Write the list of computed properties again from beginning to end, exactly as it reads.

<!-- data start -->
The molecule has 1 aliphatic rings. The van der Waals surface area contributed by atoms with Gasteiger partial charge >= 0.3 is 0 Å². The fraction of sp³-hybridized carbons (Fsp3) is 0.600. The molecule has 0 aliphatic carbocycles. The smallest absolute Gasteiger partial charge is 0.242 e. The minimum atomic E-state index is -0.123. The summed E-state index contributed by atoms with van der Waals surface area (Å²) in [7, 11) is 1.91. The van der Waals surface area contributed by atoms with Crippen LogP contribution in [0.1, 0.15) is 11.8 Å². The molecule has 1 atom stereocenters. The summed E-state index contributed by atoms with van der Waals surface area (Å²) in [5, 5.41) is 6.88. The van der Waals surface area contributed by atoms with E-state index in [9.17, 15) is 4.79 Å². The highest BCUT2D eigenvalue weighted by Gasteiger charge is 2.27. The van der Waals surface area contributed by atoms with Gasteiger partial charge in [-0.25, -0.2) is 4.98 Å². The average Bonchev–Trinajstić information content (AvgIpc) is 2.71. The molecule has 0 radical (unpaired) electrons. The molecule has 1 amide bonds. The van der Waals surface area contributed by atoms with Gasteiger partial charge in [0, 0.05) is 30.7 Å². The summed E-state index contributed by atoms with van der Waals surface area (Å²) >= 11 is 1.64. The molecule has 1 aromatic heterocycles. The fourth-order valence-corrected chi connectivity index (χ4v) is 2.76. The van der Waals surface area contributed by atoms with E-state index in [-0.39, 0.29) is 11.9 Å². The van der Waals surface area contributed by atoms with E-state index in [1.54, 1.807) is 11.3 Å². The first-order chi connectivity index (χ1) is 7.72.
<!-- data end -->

The molecule has 1 aliphatic rings. The van der Waals surface area contributed by atoms with Gasteiger partial charge >= 0.3 is 0 Å². The fraction of sp³-hybridized carbons (Fsp3) is 0.600. The molecule has 0 aliphatic carbocycles. The smallest absolute Gasteiger partial charge is 0.242 e. The minimum atomic E-state index is -0.123. The summed E-state index contributed by atoms with van der Waals surface area (Å²) in [7, 11) is 1.91. The van der Waals surface area contributed by atoms with Crippen LogP contribution in [0.1, 0.15) is 11.8 Å². The molecule has 1 atom stereocenters. The summed E-state index contributed by atoms with van der Waals surface area (Å²) in [5, 5.41) is 6.88. The van der Waals surface area contributed by atoms with E-state index in [9.17, 15) is 4.79 Å². The highest BCUT2D eigenvalue weighted by Gasteiger charge is 2.27. The van der Waals surface area contributed by atoms with Gasteiger partial charge in [-0.25, -0.2) is 4.98 Å². The average Bonchev–Trinajstić information content (AvgIpc) is 2.71. The molecule has 0 radical (unpaired) electrons. The molecule has 1 amide bonds. The van der Waals surface area contributed by atoms with Gasteiger partial charge in [0, 0.05) is 30.7 Å². The summed E-state index contributed by atoms with van der Waals surface area (Å²) >= 11 is 1.64. The molecule has 1 aromatic heterocycles. The fourth-order valence-corrected chi connectivity index (χ4v) is 2.76. The van der Waals surface area contributed by atoms with E-state index in [-0.39, 0.29) is 11.9 Å². The van der Waals surface area contributed by atoms with E-state index in [1.54, 1.807) is 11.3 Å². The first-order chi connectivity index (χ1) is 7.72.